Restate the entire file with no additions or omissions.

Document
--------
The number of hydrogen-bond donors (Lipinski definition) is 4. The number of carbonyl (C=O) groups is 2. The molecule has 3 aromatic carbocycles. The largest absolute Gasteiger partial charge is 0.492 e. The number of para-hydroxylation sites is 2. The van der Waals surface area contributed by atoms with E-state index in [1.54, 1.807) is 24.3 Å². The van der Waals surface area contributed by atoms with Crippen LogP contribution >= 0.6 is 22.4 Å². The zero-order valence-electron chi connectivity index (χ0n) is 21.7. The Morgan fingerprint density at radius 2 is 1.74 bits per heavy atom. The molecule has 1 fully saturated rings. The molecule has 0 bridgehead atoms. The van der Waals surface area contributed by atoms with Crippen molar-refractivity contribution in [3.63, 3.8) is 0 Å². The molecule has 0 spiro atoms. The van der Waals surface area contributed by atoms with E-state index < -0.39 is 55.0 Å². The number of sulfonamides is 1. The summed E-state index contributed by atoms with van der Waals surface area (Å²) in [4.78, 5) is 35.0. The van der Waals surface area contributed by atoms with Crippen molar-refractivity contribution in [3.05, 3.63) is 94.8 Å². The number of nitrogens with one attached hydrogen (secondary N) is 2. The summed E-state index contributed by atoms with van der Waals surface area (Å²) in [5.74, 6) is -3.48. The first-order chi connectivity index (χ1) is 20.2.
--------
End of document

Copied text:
The number of hydrogen-bond donors (Lipinski definition) is 4. The number of carbonyl (C=O) groups is 2. The molecule has 3 aromatic carbocycles. The largest absolute Gasteiger partial charge is 0.492 e. The number of para-hydroxylation sites is 2. The van der Waals surface area contributed by atoms with E-state index in [1.54, 1.807) is 24.3 Å². The van der Waals surface area contributed by atoms with Crippen LogP contribution >= 0.6 is 22.4 Å². The zero-order valence-electron chi connectivity index (χ0n) is 21.7. The Morgan fingerprint density at radius 2 is 1.74 bits per heavy atom. The molecule has 1 fully saturated rings. The molecule has 0 bridgehead atoms. The van der Waals surface area contributed by atoms with Crippen molar-refractivity contribution in [3.63, 3.8) is 0 Å². The molecule has 0 spiro atoms. The van der Waals surface area contributed by atoms with E-state index < -0.39 is 55.0 Å². The number of sulfonamides is 1. The summed E-state index contributed by atoms with van der Waals surface area (Å²) in [4.78, 5) is 35.0. The van der Waals surface area contributed by atoms with Crippen molar-refractivity contribution in [3.05, 3.63) is 94.8 Å². The number of nitrogens with one attached hydrogen (secondary N) is 2. The summed E-state index contributed by atoms with van der Waals surface area (Å²) in [5.74, 6) is -3.48. The first-order chi connectivity index (χ1) is 20.2.